Need the Sisterhood’s Support? These Women’s Collectives Will Stand Up For You

These four collectives are working to ensure women’s empowerment and social participation through law and research. Reach out if you need help.

By Sakshi Agarwal and Anita Panda

These four collectives are working to ensure women’s empowerment and social participation through law and research. Reach out if you need help or if you want to help out.

Majlis, Mumbai

Majlis was founded in 1991 by Flavia Agnes, a feminist lawyer, and Madhusree Dutta, a filmmaker, to provide legal assistance to victims of sexual assault and domestic violence. The idea is to empower women to effectively make use of Indian laws. In collaboration with NGOs, they have courses on law for women across colleges in Mumbai.

They also provide gender-sensitization training to police officers as well as judges and magistrates in the state. Of late, they are in the process of reviving a program in which women were provided stipends and training to take up other women’s cases. They seek to initiate a similar ‘multiplier effect’ in the media through special courses. Website: Phone: +91 22 26662394 / 26661252. Email:

Centre for Social Research, Delhi

CSR(Training of Trainer Programme on Water Conservation and Climate Change for Women Elected Representatives, Abu Road, Rajasthan - 11th to 14th May).jpgCentre for Social Research (CSR) was set up in 1983 by a group of social scientists. Though initially the organisation had broader objectives, it has narrowed its scope to gender-related issues with the mission to empower the women and girls of India, guarantee their rights, and increase understanding of social issues from a gender perspective.

It functions through four departments, and some of their key issue areas include violence against women, prenatal sex selection, engendered governance, women and economy, gender sensitisation, and mainstreaming within all sectors of society.

CSR.jpgLearn more about CSR’s oldest and most established programme, the Gender Training Institute, at The programme focuses on identifying gendered interactions within one’s own life in varied contexts, from media to the economy, and works to facilitate women’s empowerment and social justice through capacity building and training-related activities.

They are also extremely active on social media and you can reach out to them on Facebook and on Twitter and Instagram @csr_india. Website: Phone: +91 11 26899998 / 26125583. Email:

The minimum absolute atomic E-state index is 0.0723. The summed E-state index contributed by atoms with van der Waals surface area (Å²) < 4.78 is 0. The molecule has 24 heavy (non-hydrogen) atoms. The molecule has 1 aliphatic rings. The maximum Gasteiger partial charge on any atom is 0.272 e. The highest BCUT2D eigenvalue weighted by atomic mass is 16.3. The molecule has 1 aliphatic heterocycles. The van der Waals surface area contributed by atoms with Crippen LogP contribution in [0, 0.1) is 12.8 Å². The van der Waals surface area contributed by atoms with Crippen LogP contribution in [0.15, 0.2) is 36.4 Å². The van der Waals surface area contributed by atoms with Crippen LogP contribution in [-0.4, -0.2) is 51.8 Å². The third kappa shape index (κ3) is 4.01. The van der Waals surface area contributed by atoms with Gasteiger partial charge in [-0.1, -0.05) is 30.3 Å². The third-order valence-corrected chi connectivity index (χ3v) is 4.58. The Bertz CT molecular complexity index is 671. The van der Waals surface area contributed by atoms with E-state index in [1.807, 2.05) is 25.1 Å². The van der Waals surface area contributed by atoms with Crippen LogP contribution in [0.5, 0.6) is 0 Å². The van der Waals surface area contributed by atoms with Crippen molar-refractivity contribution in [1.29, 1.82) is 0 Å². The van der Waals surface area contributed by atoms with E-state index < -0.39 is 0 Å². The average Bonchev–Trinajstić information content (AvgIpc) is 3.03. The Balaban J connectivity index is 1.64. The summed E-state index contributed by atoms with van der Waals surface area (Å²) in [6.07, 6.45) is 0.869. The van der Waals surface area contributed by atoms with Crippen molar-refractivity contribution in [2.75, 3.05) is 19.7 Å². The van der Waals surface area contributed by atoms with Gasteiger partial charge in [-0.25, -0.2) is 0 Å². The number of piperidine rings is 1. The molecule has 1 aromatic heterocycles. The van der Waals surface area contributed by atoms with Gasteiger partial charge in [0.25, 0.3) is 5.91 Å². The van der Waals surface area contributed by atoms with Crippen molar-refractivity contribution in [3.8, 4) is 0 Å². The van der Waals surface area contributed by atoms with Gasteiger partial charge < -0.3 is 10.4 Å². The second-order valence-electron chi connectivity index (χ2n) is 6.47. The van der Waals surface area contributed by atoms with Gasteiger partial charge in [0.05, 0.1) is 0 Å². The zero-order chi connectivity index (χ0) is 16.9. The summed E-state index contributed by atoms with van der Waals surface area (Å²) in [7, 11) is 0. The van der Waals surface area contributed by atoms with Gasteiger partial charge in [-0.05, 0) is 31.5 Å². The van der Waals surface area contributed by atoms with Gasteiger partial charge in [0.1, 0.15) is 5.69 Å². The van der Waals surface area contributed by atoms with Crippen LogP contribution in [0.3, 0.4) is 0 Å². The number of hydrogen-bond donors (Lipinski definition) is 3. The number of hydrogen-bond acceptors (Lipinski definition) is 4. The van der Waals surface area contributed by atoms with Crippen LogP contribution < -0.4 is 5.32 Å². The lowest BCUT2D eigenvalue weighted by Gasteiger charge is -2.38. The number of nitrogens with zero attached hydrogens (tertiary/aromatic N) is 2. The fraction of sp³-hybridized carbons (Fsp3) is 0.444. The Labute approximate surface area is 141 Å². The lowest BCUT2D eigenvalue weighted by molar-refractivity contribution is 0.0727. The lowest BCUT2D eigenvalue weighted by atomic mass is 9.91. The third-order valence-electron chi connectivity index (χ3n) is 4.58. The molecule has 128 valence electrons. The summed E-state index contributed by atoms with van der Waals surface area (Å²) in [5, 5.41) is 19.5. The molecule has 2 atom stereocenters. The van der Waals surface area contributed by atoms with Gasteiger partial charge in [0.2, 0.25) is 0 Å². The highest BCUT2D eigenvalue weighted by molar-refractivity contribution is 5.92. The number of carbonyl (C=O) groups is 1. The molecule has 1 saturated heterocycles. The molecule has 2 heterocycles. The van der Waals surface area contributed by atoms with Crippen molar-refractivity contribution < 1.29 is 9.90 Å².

Swayam, Kolkata

Swayam 2.JPGSwayam, which literally translates to “oneself”, is an organisation based out of Kolkata with the aim of providing holistic to support to victims of violence. It provides shelter, healthcare and child support, as well as vocational training referrals, career counselling and employment. In case the victim lacks the funds, financial aid for legal processes is also provided.

“At Swayam we believe that not only should women be aware of their legal rights, they should also be empowered to spread this knowledge to other people,” says Gargee Guha, case-work coordinator.

Swayam.JPGThe organisation runs drop-in centres, where women, accompanied by their children can visit and relax. Another critical part of the experience they provide is the creation of support groups, which allow women to share their experience with others; this catharsis is supported by emotional strength derived from fellow members, which reduces the sense of isolation.

Additionally, they provide self-defence classes and other workshops, and run a magazine and theatre group. Website: Phone: +91 33 2486 3367 / 3368 / 3357. Email:

Lawyers Collective, Delhi

Lawyers Collective(Publications Released)Lawyers Collective Women’s Rights Initiative (LCWRI) is a branch of the Lawyers Collective, which was founded in 1981 by lawyers Anand Grover and Indira Jaising. LCWRI itself was founded a decade later. It began with providing legal input to victims of discrimination and violence, ranging from assault to commercial exploitation.

In the course of time, it also expanded to research and analysis of the efficacy of laws and their implementation in relation to ground realities.

Lawyers' Collective1Eventually, they decided to pioneer reform, their most successful venture being the enactment of the Protection of Women from Domestic Violence Act in 2005.

You can even volunteer with them, from writing for their blog “The Invisible Lawyers” to research work. Website: Phone: +91-11-41666385. Email:

First published in the August 2018 issue of eShe magazine

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